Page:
Monday, 21 August 2017

Spain Set for Fifth Consecutive Annual Increase in Tourism

Spain Set for Fifth Consecutive Annual Increase in Tourism 

Tourism continues to break all records 
Spain is set to smash through the tourism figures of last year, which would mean Spain will register five consecutive years of annual increases in visitor numbers according to the latest data from tourism industry group Exceltur. 

The group is forecasting that tourism in 2017 could increase 4.17% over last year, which translates to around 80 million tourists heading to Spain. 

Over 75 million tourists headed to the Spanish sun last year, and Exceltur’s estimate is higher than the current 3.2% estimated increase. The upgrade comes as a result of a better-than-expected spring and Easter season, as well as a fine beginning to the summer season. 

Exceltur commented on their reassessment of Spanish tourism figures, saying that the change came as a result of strong increases in foreign demand. 

Spain has been a perennial favourite destination for summer package holidays, but the growing reputation the country has as a hub for weekend breaks in the city is having a strong impact on the numbers. Cities across the country recorded record numbers of overnight stays during the first half of the year, with some 2.7 million visitors staying overnight in Madrid alone between January and May; an increase of 19% over 2016.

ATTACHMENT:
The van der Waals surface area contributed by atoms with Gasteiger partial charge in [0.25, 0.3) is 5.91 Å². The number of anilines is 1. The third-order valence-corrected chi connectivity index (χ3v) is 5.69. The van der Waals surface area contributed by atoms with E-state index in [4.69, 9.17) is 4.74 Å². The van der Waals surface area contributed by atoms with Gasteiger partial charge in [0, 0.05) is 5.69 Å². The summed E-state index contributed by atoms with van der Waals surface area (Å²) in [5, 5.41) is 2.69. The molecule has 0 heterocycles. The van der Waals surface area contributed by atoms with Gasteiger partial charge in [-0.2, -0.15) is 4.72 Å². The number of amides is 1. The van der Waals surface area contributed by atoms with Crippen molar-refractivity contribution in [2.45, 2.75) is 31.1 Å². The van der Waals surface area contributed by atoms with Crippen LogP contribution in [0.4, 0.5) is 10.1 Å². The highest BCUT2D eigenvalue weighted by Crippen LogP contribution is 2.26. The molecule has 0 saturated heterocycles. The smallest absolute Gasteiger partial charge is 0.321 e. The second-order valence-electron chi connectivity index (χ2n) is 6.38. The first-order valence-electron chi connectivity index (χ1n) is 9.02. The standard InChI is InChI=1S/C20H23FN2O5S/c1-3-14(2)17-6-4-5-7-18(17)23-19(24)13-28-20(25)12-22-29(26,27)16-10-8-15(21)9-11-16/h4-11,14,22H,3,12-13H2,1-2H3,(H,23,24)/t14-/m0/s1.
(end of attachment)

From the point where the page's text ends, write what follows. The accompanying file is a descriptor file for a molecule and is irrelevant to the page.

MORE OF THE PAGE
Barcelona has always been popular of course, but now other cities such as Valencia, Bilbao, Malaga, Cordoba, and Seville are seeing increases in popularity. The Vice President of Eceltur José Luiz Zoreda believes it is the combination of climate, accessibility, and perception of safety – following the recent terror attacks of London, Paris, and Berlin – that makes Spain so popular and attractive to tourists.

A drop in tourism across other countries has seen an increase in Spanish tourism. Exceltur estimates Spain is “borrowing” around 15 million tourists that would otherwise have visited countries such as Egypt, Turkey, Tunisia, and France. 

In terms of nationality, Brits are still the most dominant tourist group, prompting Zoreda to suggest that the “Brexit effect” is something that just isn’t being felt in Spain. The number of American visitors has increased 19%, while there has been a massive increase of 35% in Asian tourists; most of whom come from China.